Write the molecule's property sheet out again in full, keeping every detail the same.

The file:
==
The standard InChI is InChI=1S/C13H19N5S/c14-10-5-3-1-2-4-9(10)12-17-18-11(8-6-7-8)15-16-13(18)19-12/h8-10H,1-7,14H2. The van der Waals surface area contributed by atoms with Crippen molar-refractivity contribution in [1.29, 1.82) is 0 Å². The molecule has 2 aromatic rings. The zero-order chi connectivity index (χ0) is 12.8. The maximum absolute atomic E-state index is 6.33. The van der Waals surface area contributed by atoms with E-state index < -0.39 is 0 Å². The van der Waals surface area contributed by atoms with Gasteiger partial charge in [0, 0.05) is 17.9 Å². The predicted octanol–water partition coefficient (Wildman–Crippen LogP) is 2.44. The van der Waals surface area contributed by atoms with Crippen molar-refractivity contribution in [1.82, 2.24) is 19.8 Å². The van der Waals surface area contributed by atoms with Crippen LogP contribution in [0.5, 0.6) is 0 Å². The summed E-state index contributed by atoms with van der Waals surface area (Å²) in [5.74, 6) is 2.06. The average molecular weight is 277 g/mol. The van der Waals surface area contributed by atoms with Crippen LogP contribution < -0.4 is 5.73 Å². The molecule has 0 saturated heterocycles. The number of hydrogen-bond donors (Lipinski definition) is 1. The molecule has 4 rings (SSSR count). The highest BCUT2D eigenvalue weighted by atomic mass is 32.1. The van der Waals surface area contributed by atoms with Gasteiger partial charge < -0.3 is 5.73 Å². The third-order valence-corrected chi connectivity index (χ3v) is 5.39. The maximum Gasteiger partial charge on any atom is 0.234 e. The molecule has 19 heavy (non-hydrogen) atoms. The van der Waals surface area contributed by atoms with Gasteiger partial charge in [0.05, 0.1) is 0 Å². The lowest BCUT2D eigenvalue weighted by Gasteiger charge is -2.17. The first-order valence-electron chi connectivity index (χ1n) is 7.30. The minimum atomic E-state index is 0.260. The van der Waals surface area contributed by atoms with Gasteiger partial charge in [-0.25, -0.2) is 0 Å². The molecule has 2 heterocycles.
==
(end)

The standard InChI is InChI=1S/C13H19N5S/c14-10-5-3-1-2-4-9(10)12-17-18-11(8-6-7-8)15-16-13(18)19-12/h8-10H,1-7,14H2. The van der Waals surface area contributed by atoms with Crippen molar-refractivity contribution in [1.29, 1.82) is 0 Å². The molecule has 2 aromatic rings. The zero-order chi connectivity index (χ0) is 12.8. The maximum absolute atomic E-state index is 6.33. The van der Waals surface area contributed by atoms with E-state index < -0.39 is 0 Å². The van der Waals surface area contributed by atoms with Gasteiger partial charge in [0, 0.05) is 17.9 Å². The predicted octanol–water partition coefficient (Wildman–Crippen LogP) is 2.44. The van der Waals surface area contributed by atoms with Crippen molar-refractivity contribution in [1.82, 2.24) is 19.8 Å². The van der Waals surface area contributed by atoms with Crippen LogP contribution in [0.5, 0.6) is 0 Å². The summed E-state index contributed by atoms with van der Waals surface area (Å²) in [5.74, 6) is 2.06. The average molecular weight is 277 g/mol. The van der Waals surface area contributed by atoms with Crippen LogP contribution < -0.4 is 5.73 Å². The molecule has 0 saturated heterocycles. The number of hydrogen-bond donors (Lipinski definition) is 1. The molecule has 4 rings (SSSR count). The highest BCUT2D eigenvalue weighted by atomic mass is 32.1. The van der Waals surface area contributed by atoms with Gasteiger partial charge < -0.3 is 5.73 Å². The third-order valence-corrected chi connectivity index (χ3v) is 5.39. The maximum Gasteiger partial charge on any atom is 0.234 e. The molecule has 19 heavy (non-hydrogen) atoms. The van der Waals surface area contributed by atoms with Gasteiger partial charge in [0.05, 0.1) is 0 Å². The lowest BCUT2D eigenvalue weighted by Gasteiger charge is -2.17. The first-order valence-electron chi connectivity index (χ1n) is 7.30. The minimum atomic E-state index is 0.260. The van der Waals surface area contributed by atoms with Gasteiger partial charge in [-0.25, -0.2) is 0 Å². The molecule has 2 heterocycles.